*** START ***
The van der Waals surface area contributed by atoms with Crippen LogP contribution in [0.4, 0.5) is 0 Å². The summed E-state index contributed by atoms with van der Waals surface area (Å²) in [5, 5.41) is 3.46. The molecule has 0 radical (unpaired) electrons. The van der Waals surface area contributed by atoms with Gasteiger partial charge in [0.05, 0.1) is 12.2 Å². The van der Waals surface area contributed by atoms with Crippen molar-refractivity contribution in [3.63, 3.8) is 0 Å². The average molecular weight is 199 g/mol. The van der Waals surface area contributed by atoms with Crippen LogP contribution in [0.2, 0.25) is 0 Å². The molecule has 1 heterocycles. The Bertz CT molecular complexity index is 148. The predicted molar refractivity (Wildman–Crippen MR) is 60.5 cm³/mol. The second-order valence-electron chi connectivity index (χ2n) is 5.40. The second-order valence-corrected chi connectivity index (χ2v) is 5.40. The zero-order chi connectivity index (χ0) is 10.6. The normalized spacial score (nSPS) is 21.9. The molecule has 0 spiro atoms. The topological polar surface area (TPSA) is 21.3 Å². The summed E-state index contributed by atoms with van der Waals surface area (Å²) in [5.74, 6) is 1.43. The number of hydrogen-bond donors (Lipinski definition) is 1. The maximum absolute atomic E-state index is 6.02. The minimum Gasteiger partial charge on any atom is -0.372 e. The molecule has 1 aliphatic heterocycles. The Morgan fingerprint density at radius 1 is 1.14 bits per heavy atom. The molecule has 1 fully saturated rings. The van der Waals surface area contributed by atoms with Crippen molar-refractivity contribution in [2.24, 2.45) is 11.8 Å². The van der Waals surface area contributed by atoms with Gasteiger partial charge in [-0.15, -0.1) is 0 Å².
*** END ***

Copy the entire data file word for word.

The van der Waals surface area contributed by atoms with Crippen LogP contribution in [0.4, 0.5) is 0 Å². The summed E-state index contributed by atoms with van der Waals surface area (Å²) in [5, 5.41) is 3.46. The molecule has 0 radical (unpaired) electrons. The van der Waals surface area contributed by atoms with Gasteiger partial charge in [0.05, 0.1) is 12.2 Å². The van der Waals surface area contributed by atoms with Crippen molar-refractivity contribution in [3.63, 3.8) is 0 Å². The average molecular weight is 199 g/mol. The van der Waals surface area contributed by atoms with Crippen LogP contribution in [0.2, 0.25) is 0 Å². The molecule has 1 heterocycles. The Bertz CT molecular complexity index is 148. The predicted molar refractivity (Wildman–Crippen MR) is 60.5 cm³/mol. The second-order valence-electron chi connectivity index (χ2n) is 5.40. The second-order valence-corrected chi connectivity index (χ2v) is 5.40. The zero-order chi connectivity index (χ0) is 10.6. The normalized spacial score (nSPS) is 21.9. The molecule has 0 spiro atoms. The topological polar surface area (TPSA) is 21.3 Å². The summed E-state index contributed by atoms with van der Waals surface area (Å²) in [5.74, 6) is 1.43. The number of hydrogen-bond donors (Lipinski definition) is 1. The maximum absolute atomic E-state index is 6.02. The minimum Gasteiger partial charge on any atom is -0.372 e. The molecule has 1 aliphatic heterocycles. The Morgan fingerprint density at radius 1 is 1.14 bits per heavy atom. The molecule has 1 fully saturated rings. The van der Waals surface area contributed by atoms with Crippen molar-refractivity contribution in [2.24, 2.45) is 11.8 Å². The van der Waals surface area contributed by atoms with Gasteiger partial charge in [-0.15, -0.1) is 0 Å².